WASHINGTON – U.S. Senators Amy Klobuchar (D-MN) and Mike Rounds (R-SD) introduced bipartisan legislation to improve training for those processing post-traumatic stress disorder (PTSD) claims at the Department of Veterans Affairs (VA). By improving training for VA personnel who are responsible for processing disability claims, this bill would help ensure benefits are being correctly determined so veterans experiencing PTSD are able to access the health care, treatment, and compensation they need.
“Our veterans have sacrificed so much for our country. We must repay this service and make sure they’re able to access quality benefits that meet their needs,” said Klobuchar. “The VA estimates that nearly 16 percent of all Iraq and Afghanistan veterans have been diagnosed with PTSD, making it all the more essential that we process PTSD claims efficiently and connect veterans with the care they have earned and deserve.”
“Our men and women in uniform have sacrificed so much to protect our freedom,” said Rounds. “An estimated 16 percent of veterans’ PTSD claims were incorrectly processed by the Veterans Benefits Administration in fiscal year 2019. This kind of error rate is unacceptable. The quality of life of our veterans is seriously impacted when these claims are improperly processed. Our bipartisan legislation would establish and require a national training program for VBA claims processors to eliminate costly processing errors so our veterans receive the quality, timely care they have earned.”
The VA Post-Traumatic Stress Disorder Processing Claims Improvement Act of 2023 would require implementation of recommendations made in a December 2020 report from the Office of the Inspector General, which estimated more than 15 percent of PTSD disability claims were inaccurately processed by VA personnel completed in FY2019. The VA Post-Traumatic Stress Disorder Processing Claims Improvement Act:
- Requires the Veterans Benefits Administration’s (VBA) Compensation Service to:
- Update its ongoing national training program for claims processors who review PTSD disability benefit claims. This would include training on stressor development and verification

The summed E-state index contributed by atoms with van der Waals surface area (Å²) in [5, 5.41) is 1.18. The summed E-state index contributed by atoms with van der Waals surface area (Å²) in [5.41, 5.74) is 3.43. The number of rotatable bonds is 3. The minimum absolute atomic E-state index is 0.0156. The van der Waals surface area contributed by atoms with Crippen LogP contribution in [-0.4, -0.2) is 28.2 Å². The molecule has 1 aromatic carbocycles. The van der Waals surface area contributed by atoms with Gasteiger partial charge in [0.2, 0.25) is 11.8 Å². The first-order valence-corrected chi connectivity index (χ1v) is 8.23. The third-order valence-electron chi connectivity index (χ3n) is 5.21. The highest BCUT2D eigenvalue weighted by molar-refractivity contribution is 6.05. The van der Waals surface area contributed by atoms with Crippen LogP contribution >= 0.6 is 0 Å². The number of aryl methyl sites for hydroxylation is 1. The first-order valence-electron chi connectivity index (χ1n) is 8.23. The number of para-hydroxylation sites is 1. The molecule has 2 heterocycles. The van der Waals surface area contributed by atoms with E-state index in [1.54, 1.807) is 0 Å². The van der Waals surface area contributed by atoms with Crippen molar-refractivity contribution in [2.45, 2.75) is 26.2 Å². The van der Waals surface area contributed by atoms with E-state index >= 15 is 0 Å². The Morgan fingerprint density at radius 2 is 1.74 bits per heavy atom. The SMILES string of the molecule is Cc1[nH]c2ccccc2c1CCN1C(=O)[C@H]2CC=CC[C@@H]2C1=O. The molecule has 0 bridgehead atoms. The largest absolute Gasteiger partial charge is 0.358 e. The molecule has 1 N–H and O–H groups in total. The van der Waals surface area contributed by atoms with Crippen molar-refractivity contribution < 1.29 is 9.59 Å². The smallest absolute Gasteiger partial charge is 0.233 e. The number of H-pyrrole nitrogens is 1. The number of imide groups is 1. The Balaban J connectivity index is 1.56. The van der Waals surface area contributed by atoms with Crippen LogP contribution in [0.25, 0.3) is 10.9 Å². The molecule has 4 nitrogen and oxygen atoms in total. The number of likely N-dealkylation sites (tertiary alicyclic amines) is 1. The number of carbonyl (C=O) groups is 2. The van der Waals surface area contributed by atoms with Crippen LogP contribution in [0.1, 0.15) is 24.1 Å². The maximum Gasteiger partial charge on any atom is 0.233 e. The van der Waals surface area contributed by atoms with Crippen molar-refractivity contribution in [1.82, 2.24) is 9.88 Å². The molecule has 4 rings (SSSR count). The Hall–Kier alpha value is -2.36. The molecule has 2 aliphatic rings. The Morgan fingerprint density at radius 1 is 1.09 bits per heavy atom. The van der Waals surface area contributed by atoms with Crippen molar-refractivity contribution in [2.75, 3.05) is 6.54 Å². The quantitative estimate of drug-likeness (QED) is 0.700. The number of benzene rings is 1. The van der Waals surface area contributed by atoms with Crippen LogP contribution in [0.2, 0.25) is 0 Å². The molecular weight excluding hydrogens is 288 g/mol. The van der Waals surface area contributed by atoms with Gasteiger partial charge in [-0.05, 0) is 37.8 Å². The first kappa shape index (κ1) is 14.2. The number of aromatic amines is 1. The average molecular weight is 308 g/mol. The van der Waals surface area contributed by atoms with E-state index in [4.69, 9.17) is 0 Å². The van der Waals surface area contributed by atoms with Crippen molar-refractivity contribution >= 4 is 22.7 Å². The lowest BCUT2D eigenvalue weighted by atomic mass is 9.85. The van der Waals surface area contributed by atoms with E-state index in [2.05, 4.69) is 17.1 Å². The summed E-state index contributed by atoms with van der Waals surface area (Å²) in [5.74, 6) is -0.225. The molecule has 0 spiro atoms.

- Standardize station-selected training at regional offices
- Annually update the PTSD VBA’s procedural guidance to provide claims processors with better resources regarding best practices, including specific guidance regarding development of claims involving entitlement to service connection for post-traumatic stress disorder
- Establishes a formal process to annually:
- Analyze training needs based on identified processing error trends
- Conduct studies on military PTSD stressors and decision-making claims for claims processors to help guide the national training program
Klobuchar has long worked to support our veterans.
Last year, Klobuchar worked to successfully pass the SFC Heath Robinson Honoring Our PACT Act, historic legislation that will deliver comprehensive relief to all generations of veterans who were exposed to toxins for the first time in our nation’s history. The legislation, signed into law last August, included Klobuchar and Senator Mike Crapo's (R-ID) Toxic Exposure Training Act, a bipartisan bill to improve education and training for Department of Veterans Affairs health care personnel to treat illnesses related to exposure to burn pits and other toxic substances.
Additionally, Klobuchar recently introduced legislation to expand access to colorectal cancer screenings for service members exposed to toxic substances or burn pits. The Barbosa Act, named after former Army Captain Rafael Barbosa, would authorize the Department of Defense to provide servicemembers who have been exposed to burn pits or other toxins with preventive colorectal screenings. Under the PACT Act, the Department of Veterans Affairs now considers any gastrointestinal cancer as “presumptive'' or caused by service and exposure to burn pits.
For more information on how to receive help with PTSD from the VA, veterans can visit ptsd.va.gov or call Klobuchar’s office at 612-727-5220.